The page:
Diplomacy is the art and practice of conducting negotiations between representatives of groups or states. It usually refers to international diplomacy, the conduct of international relations through the intercession of professional diplomats with regard to issues of peace-making, trade, war, economics, culture, environment and human rights. In an informal or social sense, diplomacy is the employment of tact to gain strategic advantage or to find mutually acceptable solutions to a common challenge, one set of tools being the phrasing of statements in a non-confrontational or polite manner.
The word is often used, incorrectly, as a synonym for foreign policy. Whereas the latter can be described as the substance, aims and attitudes of a state’s relation with others, diplomacy is one of the instruments employed to put these into effect.
The ability to practice diplomacy is one of the defining elements of a state. As noted above, diplomacy has been practiced since the first city-states were formed millennia ago in ancient Greece. For most of human history, diplomats were sent only for specific negotiations, and would return immediately after their mission concluded. Diplomats were usually relatives of the ruling family or of very high rank in order to give them legitimacy when they sought to negotiate with the other state. But the diplomacy in contemporary meaning has existed in Europe since the fifteenth century, when the stat emerged. In this time an organized and fairly coherent system or permanent relations has developed among the actors and, even when these relations have been interrupted by aimed conflict, diplomacy has still been the principal means of communication.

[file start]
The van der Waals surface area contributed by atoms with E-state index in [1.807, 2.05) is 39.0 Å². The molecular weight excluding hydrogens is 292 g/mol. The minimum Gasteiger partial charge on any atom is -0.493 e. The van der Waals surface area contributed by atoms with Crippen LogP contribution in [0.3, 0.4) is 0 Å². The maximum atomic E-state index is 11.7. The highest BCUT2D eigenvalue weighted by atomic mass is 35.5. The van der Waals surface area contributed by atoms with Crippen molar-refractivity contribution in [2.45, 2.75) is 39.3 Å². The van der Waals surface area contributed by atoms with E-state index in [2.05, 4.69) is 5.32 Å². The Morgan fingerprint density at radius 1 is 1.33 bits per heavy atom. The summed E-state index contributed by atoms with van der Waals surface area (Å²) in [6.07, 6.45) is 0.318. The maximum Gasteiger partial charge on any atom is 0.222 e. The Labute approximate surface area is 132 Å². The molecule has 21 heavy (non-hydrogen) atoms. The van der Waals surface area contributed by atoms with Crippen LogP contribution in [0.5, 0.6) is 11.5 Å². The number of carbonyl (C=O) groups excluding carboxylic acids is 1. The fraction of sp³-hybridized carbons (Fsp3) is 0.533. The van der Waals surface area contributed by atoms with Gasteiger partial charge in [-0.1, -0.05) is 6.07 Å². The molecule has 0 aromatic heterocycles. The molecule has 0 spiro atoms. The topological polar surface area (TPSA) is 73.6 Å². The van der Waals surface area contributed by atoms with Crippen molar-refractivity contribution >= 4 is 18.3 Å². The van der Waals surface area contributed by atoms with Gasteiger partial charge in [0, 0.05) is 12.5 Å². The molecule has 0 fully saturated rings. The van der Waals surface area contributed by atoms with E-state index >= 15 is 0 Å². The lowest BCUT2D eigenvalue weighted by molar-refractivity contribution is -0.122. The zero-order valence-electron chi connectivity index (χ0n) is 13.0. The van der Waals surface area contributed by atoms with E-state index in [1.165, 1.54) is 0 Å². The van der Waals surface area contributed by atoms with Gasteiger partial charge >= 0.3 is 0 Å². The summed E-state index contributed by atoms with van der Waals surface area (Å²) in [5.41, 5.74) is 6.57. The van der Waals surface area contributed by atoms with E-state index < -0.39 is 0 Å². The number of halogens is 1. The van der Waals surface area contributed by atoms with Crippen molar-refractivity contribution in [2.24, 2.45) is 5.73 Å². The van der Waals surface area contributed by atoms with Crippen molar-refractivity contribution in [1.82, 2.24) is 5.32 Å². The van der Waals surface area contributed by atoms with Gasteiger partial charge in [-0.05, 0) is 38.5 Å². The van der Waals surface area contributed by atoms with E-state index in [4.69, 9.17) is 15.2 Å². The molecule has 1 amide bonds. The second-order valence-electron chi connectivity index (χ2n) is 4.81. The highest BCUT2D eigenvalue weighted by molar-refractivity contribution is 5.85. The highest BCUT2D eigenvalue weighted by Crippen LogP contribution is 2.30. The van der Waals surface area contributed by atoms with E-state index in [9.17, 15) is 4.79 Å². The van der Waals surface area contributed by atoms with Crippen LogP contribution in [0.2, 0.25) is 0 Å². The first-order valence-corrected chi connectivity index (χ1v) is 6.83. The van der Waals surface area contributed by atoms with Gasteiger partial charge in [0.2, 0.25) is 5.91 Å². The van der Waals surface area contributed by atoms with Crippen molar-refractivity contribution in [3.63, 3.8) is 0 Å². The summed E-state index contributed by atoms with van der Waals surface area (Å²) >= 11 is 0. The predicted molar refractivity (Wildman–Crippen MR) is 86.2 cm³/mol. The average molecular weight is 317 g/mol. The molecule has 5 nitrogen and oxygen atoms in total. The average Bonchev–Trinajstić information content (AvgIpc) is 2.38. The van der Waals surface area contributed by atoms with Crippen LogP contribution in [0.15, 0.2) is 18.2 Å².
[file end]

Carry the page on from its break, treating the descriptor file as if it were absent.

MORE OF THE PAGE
Diplomacy was a complex affair, even more so than now. The ambassadors from each state were ranked by complex levels of precedence that were much disputed. Until the early 19th century endless crises were caused by intended or unintended slights between ambassadors or attempts
by ambassadors to elevate their status and gain favors from the ruler to whom they were accredited. And the Congress of Vienna in 1815 can be credited with ending of such conflicts laying down the procedures for precedence and with promoting the doctrine of the formal equality of states. At the same time, permanent foreign ministries began to be established in almost all European states to coordinate embassies and their staffs. These ministries were still far from their modern form, and many of them had extraneous internal responsibilities. The elements of modern diplomacy slowly spread to Eastern Europe and Russia, arriving by the early 18th century. And by the outbreak of the First World War diplomacy was a fairly well established profession.
Diplomacy has been characterized as ‘the master-institution’ or, more prosaically, as ‘the engine room’ of international relations. Moreover, diplomacy has provided to be a resilient institution; it is one of the few international institutions that have survived the challenges of popular sovereignty and 19th century nationalism.
Diplomacy can thus be understood as ‘a regulated process of communication’ or ‘the communication system of the international society’. The need to communicate is demonstrated, paradoxically, when diplomatic relations are broken.
The main function of diplomacy is negotiation – which broadly means discussions designed to identify common interests and areas of conflict between the parties. To establish the conditions under which negotiations can take place a number of other tasks are undertaken.